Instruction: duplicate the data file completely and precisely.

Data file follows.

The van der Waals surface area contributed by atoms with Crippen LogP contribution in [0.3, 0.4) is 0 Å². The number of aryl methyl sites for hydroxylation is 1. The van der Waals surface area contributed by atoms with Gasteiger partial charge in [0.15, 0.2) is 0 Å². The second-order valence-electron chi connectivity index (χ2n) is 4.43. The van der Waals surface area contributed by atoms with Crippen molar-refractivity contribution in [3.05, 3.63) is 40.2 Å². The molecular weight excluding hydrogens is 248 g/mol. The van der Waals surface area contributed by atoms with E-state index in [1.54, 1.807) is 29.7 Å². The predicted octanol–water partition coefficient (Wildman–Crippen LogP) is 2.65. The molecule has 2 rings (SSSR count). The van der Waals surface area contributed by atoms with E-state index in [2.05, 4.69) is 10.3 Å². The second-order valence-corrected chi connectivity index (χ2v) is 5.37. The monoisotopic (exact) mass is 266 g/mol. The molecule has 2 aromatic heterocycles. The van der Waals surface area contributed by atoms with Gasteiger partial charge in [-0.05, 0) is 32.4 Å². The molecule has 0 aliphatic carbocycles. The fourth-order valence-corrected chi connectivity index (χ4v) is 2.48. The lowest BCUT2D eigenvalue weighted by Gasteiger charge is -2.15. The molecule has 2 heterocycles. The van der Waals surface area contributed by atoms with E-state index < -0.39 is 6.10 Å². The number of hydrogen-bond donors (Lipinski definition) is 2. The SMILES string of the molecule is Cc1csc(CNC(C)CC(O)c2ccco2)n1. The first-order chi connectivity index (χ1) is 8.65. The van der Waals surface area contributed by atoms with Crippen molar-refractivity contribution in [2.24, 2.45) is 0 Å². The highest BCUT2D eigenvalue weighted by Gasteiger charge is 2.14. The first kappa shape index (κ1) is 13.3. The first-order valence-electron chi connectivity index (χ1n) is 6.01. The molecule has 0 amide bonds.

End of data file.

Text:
The van der Waals surface area contributed by atoms with Crippen LogP contribution in [0.3, 0.4) is 0 Å². The number of aryl methyl sites for hydroxylation is 1. The van der Waals surface area contributed by atoms with Gasteiger partial charge in [0.15, 0.2) is 0 Å². The second-order valence-electron chi connectivity index (χ2n) is 4.43. The van der Waals surface area contributed by atoms with Crippen molar-refractivity contribution in [3.05, 3.63) is 40.2 Å². The molecular weight excluding hydrogens is 248 g/mol. The van der Waals surface area contributed by atoms with E-state index in [1.54, 1.807) is 29.7 Å². The predicted octanol–water partition coefficient (Wildman–Crippen LogP) is 2.65. The molecule has 2 rings (SSSR count). The van der Waals surface area contributed by atoms with E-state index in [2.05, 4.69) is 10.3 Å². The second-order valence-corrected chi connectivity index (χ2v) is 5.37. The monoisotopic (exact) mass is 266 g/mol. The molecule has 2 aromatic heterocycles. The van der Waals surface area contributed by atoms with Gasteiger partial charge in [-0.05, 0) is 32.4 Å². The molecule has 0 aliphatic carbocycles. The fourth-order valence-corrected chi connectivity index (χ4v) is 2.48. The lowest BCUT2D eigenvalue weighted by Gasteiger charge is -2.15. The molecule has 2 heterocycles. The van der Waals surface area contributed by atoms with E-state index < -0.39 is 6.10 Å². The number of hydrogen-bond donors (Lipinski definition) is 2. The SMILES string of the molecule is Cc1csc(CNC(C)CC(O)c2ccco2)n1. The first-order chi connectivity index (χ1) is 8.65. The van der Waals surface area contributed by atoms with Crippen molar-refractivity contribution in [2.24, 2.45) is 0 Å². The highest BCUT2D eigenvalue weighted by Gasteiger charge is 2.14. The first kappa shape index (κ1) is 13.3. The first-order valence-electron chi connectivity index (χ1n) is 6.01. The molecule has 0 amide bonds.